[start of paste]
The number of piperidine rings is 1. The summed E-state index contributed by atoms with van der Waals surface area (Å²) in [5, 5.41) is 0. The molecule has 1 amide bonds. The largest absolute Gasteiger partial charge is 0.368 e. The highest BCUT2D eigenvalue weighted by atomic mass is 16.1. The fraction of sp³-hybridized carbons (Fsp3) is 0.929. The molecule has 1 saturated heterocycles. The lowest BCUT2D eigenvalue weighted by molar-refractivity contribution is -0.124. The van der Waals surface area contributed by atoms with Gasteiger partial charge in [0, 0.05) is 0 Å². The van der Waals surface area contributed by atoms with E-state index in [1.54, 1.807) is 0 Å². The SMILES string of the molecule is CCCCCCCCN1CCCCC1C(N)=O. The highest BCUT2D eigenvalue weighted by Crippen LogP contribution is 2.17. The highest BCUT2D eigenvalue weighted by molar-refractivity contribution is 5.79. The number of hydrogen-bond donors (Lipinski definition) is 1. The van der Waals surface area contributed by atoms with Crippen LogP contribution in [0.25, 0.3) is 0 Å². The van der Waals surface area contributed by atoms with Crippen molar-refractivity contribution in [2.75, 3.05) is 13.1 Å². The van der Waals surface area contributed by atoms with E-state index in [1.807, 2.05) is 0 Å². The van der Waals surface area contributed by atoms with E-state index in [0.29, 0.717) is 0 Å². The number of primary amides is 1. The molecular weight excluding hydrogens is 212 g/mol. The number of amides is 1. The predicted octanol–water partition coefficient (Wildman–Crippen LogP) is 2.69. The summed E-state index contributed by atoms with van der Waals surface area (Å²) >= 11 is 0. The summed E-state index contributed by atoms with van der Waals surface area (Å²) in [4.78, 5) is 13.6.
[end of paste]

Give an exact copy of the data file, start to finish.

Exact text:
The number of piperidine rings is 1. The summed E-state index contributed by atoms with van der Waals surface area (Å²) in [5, 5.41) is 0. The molecule has 1 amide bonds. The largest absolute Gasteiger partial charge is 0.368 e. The highest BCUT2D eigenvalue weighted by atomic mass is 16.1. The fraction of sp³-hybridized carbons (Fsp3) is 0.929. The molecule has 1 saturated heterocycles. The lowest BCUT2D eigenvalue weighted by molar-refractivity contribution is -0.124. The van der Waals surface area contributed by atoms with Gasteiger partial charge in [0, 0.05) is 0 Å². The van der Waals surface area contributed by atoms with E-state index in [1.54, 1.807) is 0 Å². The SMILES string of the molecule is CCCCCCCCN1CCCCC1C(N)=O. The highest BCUT2D eigenvalue weighted by Crippen LogP contribution is 2.17. The highest BCUT2D eigenvalue weighted by molar-refractivity contribution is 5.79. The number of hydrogen-bond donors (Lipinski definition) is 1. The van der Waals surface area contributed by atoms with Crippen LogP contribution in [0.25, 0.3) is 0 Å². The van der Waals surface area contributed by atoms with Crippen molar-refractivity contribution in [2.75, 3.05) is 13.1 Å². The van der Waals surface area contributed by atoms with E-state index in [1.807, 2.05) is 0 Å². The van der Waals surface area contributed by atoms with E-state index in [0.29, 0.717) is 0 Å². The number of primary amides is 1. The molecular weight excluding hydrogens is 212 g/mol. The number of amides is 1. The predicted octanol–water partition coefficient (Wildman–Crippen LogP) is 2.69. The summed E-state index contributed by atoms with van der Waals surface area (Å²) >= 11 is 0. The summed E-state index contributed by atoms with van der Waals surface area (Å²) in [4.78, 5) is 13.6.